Prevention of surgical site infections (SSIs) is even more important than ever now that the Centers for Medicare & Medicaid Services (CMS) is no longer reimbursing healthcare facilities for SSIs regarding several operations. These include SSIs following coronary artery bypass graft, certain orthopedic procedures, and bariatric surgery.¹ Saving lives is the No. 1 goal, but saving money is important too, and any healthcare worker who wants to improve the financial landscape of their facility will do as much as possible to reduce SSIs.
Proper skin antisepsis is one of the cheapest and most simple ways to reduce risk of SSI. Surgeons and their staffs take skin preparation “very seriously,” says Kelly Manning, RN, BSN, CIC, of the infection control department at Community Health Network in Indianapolis.
However, she adds: “I think sometimes it is hard to change what you have always done (Betadine scrub, shaving). Surgeons are creatures of habit and many are very ritualistic regarding their technique, thus the resistance to change. From my experience, having a surgeon champion that is well respected by other surgeons is the key to moving beyond what you have always done. Physicians respond well to data and literature that supports change and are generally willing to change their practice if it is clear that it is in the best interest of the patient.”
Surgeons and their staffs take skin antisepsis of their patients seriously, according to Robert Sawyer, MD, associate professor and co-director of the Surgical Trauma Intensive Care Unit in Charlottesville, Va. However, preparation of staff skin is sometimes a different story, he believes.
“Preparation of the surgeon’s or staff’s skin is taken less seriously, probably because the evidence is less compelling on how to do it well — scrub for two minutes versus five minutes versus alcohol rubs,” Sawyer says.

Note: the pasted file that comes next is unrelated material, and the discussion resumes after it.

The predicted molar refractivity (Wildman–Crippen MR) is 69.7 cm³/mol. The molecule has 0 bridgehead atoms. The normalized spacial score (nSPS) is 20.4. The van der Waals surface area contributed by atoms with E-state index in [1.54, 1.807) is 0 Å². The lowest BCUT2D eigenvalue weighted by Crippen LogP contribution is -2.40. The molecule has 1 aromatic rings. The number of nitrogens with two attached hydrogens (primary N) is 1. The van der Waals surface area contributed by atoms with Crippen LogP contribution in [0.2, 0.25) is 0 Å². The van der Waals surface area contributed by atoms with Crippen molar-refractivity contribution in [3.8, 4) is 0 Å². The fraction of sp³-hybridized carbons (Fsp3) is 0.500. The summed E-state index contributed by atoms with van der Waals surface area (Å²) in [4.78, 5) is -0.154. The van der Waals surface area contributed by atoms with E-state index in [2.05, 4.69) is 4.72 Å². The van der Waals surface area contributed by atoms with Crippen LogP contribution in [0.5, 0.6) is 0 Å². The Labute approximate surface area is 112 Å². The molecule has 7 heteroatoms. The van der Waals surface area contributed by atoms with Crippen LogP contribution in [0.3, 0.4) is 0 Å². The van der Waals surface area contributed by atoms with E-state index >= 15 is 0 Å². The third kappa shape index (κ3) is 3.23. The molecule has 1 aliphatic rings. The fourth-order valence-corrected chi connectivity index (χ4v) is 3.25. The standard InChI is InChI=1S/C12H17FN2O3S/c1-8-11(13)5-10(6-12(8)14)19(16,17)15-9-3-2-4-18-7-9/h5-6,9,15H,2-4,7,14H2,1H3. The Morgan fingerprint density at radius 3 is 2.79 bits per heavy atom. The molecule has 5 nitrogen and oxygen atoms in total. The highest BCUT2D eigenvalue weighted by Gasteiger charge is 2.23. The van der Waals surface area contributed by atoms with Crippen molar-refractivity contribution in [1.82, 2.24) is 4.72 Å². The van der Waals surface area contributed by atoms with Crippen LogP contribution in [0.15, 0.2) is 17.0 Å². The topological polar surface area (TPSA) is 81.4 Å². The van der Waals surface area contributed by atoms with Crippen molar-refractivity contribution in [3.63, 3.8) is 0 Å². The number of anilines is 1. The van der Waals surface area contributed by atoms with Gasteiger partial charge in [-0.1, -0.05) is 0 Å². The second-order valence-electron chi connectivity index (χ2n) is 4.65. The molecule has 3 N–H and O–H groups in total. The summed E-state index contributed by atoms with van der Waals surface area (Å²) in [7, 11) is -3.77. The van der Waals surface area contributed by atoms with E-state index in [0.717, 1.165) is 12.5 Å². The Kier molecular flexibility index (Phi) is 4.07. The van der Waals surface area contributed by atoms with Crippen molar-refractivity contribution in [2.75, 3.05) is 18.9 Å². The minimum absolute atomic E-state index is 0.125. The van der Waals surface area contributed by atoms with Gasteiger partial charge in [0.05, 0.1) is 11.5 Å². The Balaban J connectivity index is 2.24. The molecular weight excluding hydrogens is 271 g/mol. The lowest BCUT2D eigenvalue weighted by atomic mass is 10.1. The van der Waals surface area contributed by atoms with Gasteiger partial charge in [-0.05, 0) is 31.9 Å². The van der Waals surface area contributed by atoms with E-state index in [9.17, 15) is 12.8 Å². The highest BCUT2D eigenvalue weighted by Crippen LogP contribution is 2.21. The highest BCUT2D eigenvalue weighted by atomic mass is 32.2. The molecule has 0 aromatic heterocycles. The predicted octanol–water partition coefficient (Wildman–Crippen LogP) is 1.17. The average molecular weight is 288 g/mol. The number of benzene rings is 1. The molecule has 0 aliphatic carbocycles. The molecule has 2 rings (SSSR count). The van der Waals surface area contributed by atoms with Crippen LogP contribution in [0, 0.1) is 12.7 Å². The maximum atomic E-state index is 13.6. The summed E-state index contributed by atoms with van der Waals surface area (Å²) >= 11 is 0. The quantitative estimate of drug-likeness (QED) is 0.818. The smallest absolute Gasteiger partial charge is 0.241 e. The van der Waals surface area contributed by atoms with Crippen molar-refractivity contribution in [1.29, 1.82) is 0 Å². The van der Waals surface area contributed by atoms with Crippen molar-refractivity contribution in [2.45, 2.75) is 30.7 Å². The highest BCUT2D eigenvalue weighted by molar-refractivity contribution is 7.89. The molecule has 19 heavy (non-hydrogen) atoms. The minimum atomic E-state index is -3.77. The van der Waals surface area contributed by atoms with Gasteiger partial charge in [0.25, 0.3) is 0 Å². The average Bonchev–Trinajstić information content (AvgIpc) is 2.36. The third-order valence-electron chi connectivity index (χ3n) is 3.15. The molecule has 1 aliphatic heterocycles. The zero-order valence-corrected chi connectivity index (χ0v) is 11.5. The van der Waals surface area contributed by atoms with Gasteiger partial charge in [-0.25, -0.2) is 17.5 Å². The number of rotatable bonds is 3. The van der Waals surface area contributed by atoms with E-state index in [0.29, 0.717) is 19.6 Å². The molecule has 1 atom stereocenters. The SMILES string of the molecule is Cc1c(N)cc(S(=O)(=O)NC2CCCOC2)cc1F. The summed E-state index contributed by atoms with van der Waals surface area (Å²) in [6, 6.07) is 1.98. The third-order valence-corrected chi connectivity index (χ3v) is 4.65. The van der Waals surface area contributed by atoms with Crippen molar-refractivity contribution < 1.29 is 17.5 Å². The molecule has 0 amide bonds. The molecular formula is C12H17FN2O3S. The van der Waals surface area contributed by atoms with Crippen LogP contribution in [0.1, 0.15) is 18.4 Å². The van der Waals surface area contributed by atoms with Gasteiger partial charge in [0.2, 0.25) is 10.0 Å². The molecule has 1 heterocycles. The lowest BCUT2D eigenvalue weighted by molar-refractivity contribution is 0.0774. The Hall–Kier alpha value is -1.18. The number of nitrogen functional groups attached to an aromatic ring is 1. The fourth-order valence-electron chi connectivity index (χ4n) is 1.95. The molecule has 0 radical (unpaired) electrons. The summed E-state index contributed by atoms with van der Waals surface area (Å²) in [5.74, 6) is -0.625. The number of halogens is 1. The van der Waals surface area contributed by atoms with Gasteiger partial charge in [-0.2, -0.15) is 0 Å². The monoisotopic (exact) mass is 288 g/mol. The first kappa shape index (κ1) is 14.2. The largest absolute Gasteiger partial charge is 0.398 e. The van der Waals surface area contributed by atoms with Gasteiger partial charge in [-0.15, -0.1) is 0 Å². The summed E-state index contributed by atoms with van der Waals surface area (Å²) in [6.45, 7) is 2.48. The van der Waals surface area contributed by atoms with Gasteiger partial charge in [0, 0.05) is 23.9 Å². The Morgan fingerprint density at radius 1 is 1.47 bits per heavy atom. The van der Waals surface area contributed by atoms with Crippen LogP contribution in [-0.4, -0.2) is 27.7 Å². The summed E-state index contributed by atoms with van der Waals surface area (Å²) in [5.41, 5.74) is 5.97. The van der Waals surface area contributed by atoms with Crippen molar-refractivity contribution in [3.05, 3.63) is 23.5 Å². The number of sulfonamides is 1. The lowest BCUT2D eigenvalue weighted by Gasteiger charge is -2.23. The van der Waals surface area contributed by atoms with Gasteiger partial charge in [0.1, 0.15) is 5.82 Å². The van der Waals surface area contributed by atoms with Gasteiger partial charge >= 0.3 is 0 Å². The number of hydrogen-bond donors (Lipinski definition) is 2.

Surgeons and their staff members are all used to “meticulous sterile protocol,” says, William Ducey, MD, chief of surgery at Reid Hospital and Health Care Services in Richmond, Ind. “We do not allow barricades to good skin care,” he says. Ducey adds that one way to ensure good skin antisepsis is through meticulous technique and availability of appropriate antimicrobials and scrub supplies.
The consequences of poor surgical scrubbing can be fatal, but there are consequences to proper surgical scrubbing too — as any healthcare worker knows, thorough scrubbing can disrupt skin health.
“Every healthcare provider understands the importance of surgical scrubs and no one deliberately ignores it,” says Deborah Gardner LPN, OPA-C, CIC, technical manager of infection prevention for 3M. “The problem is what it does to your hands and the time it takes to appropriately scrub. The main barricade to good surgical scrubbing is what happens to the condition of your hands.
“For someone who scrubs four to five times or more a day, five days a week, hands can become irritated, raw and painful,” she adds. “The other barricade is time. With the shortage of both nursing staff and surgeons, time spent on scrubbing becomes crucial. It is extremely important for manufacturers to provide solutions that are easy on hands and efficient.”
Shaving Versus Clipping
At one time, preoperative shaving versus clipping was a debate, but since then clipping has taken a clear lead.
“Clipping is superior based on older data, probably because of less trauma to the skin itself,” Sawyer says. “We clip about 99 percent of the time in our hospital, and my impression is it is becoming the method of choice at most other hospitals.”